Day of Adultery

Let’s play pretend.

Suppose that some individual got the bright idea to create a new holiday. And further suppose that the country had so completely lost its mind as to accept and embrace this new holiday.

So is born the Day of Adultery.

It’s exactly what it sounds like. It’s a day to cheat on your spouse without it being wrong because we have a holiday to make it okay.

(Stick with me.)

Naturally, this holiday meets resistance. Only the most wanton actually celebrate it. But before long, someone gets the idea to have a “flirting party” on the Day of Adultery. Couples come, and everyone trades spouses all around.

They say it’s fun to have someone new to flirt with and have dinner with. It sharpens your skills, and you might learn a few new tricks–to use with your own spouse later, of course. It’s actually¬†good for your marriage, see?

Besides, it’s fun to flirt without the pressure of a real relationship, ya know? It builds confidence.

Well, as the flirting parties catch on, before long everyone is either hosting them or attending them.

Including churches.

Because where could be safer to host a flirting party than in church?

You’re with other Christian people so nothing can go too far. If you’re at the church’s party, you won’t be at some less-upstanding flirting event. And it’s not like they’re kissing or anything. Just dressing in nice clothes and enjoying the attention of someone other than their spouse, for a change.

It’s an outreach ministry. They share the gospel during the evening, and everyone is encouraged to invite their non-Christian friends.

And, come on, your real spouse is¬†there. This kind of thing couldn’t possibly get out of hand.

Of course, there are some who insist churches should have nothing to do with a holiday that supports adultery, but we all know they’re being legalistic. There’s no adultery going on at these flirting parties.

Part of me finds this imaginary scenario impossible. The Church would never do something so stupid!

But the other part of me finds it extremely believable.

Because we do it every year.

(Yeah, you knew where this was going, right?)

On October 31, everyone celebrates a holiday originally steeped in Satanic practices.

Costumes? They were to scare off or fool the demons who roam on Halloween so they wouldn’t bother you.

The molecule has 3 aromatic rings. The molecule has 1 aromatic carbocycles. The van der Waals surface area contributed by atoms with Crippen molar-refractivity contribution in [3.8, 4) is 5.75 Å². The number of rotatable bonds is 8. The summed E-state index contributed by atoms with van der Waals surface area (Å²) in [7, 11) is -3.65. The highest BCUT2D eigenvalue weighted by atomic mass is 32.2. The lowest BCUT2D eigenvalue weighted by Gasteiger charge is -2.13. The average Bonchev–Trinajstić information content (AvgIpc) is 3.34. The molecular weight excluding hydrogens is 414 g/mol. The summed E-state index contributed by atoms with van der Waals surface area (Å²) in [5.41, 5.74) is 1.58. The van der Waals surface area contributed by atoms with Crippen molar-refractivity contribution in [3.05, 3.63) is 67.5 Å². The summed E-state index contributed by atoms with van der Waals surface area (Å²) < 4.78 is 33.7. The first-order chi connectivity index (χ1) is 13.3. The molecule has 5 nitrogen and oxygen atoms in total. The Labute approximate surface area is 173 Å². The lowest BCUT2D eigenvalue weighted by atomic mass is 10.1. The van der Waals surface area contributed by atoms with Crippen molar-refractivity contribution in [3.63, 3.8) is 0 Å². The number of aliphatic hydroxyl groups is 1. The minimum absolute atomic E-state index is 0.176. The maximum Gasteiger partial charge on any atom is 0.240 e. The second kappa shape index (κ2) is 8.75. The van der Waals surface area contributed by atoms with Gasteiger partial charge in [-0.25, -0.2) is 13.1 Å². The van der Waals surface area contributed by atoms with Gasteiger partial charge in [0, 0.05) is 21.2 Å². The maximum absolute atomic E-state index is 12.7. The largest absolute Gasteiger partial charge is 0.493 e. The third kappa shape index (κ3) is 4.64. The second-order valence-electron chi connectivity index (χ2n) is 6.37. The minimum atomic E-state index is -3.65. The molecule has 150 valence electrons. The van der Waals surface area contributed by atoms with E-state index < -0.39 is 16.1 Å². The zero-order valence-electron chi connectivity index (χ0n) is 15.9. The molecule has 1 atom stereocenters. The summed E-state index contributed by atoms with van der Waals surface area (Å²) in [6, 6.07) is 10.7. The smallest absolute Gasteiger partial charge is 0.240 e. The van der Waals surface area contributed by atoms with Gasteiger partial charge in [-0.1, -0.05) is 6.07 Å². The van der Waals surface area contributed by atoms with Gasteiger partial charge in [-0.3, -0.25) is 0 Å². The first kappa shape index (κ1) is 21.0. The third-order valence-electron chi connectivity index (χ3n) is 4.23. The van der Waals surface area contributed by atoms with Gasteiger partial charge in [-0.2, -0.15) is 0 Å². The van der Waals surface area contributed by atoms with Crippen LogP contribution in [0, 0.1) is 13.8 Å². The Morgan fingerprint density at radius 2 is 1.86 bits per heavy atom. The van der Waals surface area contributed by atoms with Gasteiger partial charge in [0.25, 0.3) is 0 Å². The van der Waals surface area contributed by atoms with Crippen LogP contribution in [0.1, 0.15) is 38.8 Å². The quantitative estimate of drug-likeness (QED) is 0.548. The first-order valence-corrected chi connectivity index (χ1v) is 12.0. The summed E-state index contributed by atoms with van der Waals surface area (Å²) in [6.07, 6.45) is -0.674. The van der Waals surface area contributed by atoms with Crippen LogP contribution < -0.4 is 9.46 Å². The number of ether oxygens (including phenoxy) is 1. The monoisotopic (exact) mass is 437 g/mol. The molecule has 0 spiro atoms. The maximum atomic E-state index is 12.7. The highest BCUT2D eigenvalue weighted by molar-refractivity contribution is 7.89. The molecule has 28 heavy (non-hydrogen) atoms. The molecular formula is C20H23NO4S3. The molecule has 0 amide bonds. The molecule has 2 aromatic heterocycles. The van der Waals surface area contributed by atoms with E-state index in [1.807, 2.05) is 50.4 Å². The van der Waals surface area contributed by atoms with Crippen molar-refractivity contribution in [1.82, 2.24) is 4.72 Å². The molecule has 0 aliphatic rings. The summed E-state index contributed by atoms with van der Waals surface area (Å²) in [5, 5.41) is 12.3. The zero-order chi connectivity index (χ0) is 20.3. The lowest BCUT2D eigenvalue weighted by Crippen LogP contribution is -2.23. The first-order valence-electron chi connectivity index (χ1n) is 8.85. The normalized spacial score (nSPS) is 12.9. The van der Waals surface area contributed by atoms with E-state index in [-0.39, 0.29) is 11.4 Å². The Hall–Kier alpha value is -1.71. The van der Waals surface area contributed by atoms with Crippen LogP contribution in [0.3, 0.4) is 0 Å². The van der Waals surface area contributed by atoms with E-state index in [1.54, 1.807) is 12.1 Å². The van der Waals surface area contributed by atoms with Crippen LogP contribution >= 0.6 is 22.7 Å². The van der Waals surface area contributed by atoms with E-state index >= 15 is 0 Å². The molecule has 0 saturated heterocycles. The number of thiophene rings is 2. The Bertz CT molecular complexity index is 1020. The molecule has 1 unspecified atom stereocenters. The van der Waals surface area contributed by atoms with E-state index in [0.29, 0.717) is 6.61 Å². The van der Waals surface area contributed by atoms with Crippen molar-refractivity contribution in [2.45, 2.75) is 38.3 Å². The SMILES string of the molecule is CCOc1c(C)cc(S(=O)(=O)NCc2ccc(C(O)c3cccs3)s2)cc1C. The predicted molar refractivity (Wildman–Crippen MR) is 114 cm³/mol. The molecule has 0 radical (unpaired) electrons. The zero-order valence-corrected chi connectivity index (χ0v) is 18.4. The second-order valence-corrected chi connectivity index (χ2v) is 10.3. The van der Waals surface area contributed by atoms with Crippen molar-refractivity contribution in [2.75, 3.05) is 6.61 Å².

Giving treats to people who knock on your door? That was because you didn’t know if the visitor was human or demon—and of course you don’t want to get on a demon’s bad side.

Jack-o-lanterns? Those were to ward off evil spirits.

Now you’ve probably heard all that.

We like to think that while the holiday started bad, but that’s not how it is today.

According to former Satanic priest, John Ramirez, Halloween is still very much alive as the devil’s holiday.

You really need to read this man’s story. The power of God to redeem is shown awesomely in his life.

He has very interesting things to say about Halloween:

Costumes? They change your identity in the spiritual world and give the devil license to attack you.

Giving treats to people who knock on your door? Mr. Ramirez likens that to the way Satan gives us things that are fun and pleasurable, all the while intending to destroy us.

Jack-o-lanterns? Those are an invitation to a specific demon to enter your house.

But we’re Westerners. We have a modern civilization. We’re not superstitious.

We don’t believe in all that stuff.

Yeah, well, just because you don’t believe in gravity doesn’t mean it won’t affect you.

Don’t you think it’s weird that we claim to be followers of the Light, yet we celebrate a holiday of darkness in our churches?

Do you see witches and warlocks celebrating the Resurrection of Jesus?

Doesn’t it seem weird to try to mix spiritual light and spiritual darkness? What are we aiming for–some kind of foggy middle ground? You can’t see in the dark. You can’t see well in a fog.

Oh, we’re good at justifying Halloween and spin-off parties. But those same justifications work pretty well for those flirting parties.

If we wouldn’t celebrate the Day of Adultery in the church, even a modified version, why do we think it’s okay to host a modified celebration of the devil’s high holiday? It’s playing with fire.

So you want to make a difference at Halloween, show people a better way?

Good. Just don’t try to do it by mimicking the devil’s practices.

Host a prayer meeting. Host a hymn-singing. Fast and pray. Read Scripture aloud for three hours straight.

John Ramirez recommends churches host a family movie night. No costumes, no candy. Just a good movie and the gospel message.

We can’t compete with the world and the devil if we’re only offering the same things. Not that Jesus has to compete. He’s far-and-away the best. We need to do a better job of showing that.

Brothers and sisters, we’re children of Light. Why do we flirt with the darkness?

-Miss Darcy

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2 thoughts on “Day of Adultery

  1. Very well said, my friend. I struggle with this time of year because I’m surrounded by so many people who embrace it and don’t see it for what it really is. We used to live in a neighborhood where kids came from all around for trick-or-treating. I admit, I allowed my daughter to participate, but was pleasantly surprised to see a piece of candy in her bag with scripture attached to it. It was cute and clever, and a great way to add something positive to an otherwise dark event.

    Liked by 1 person

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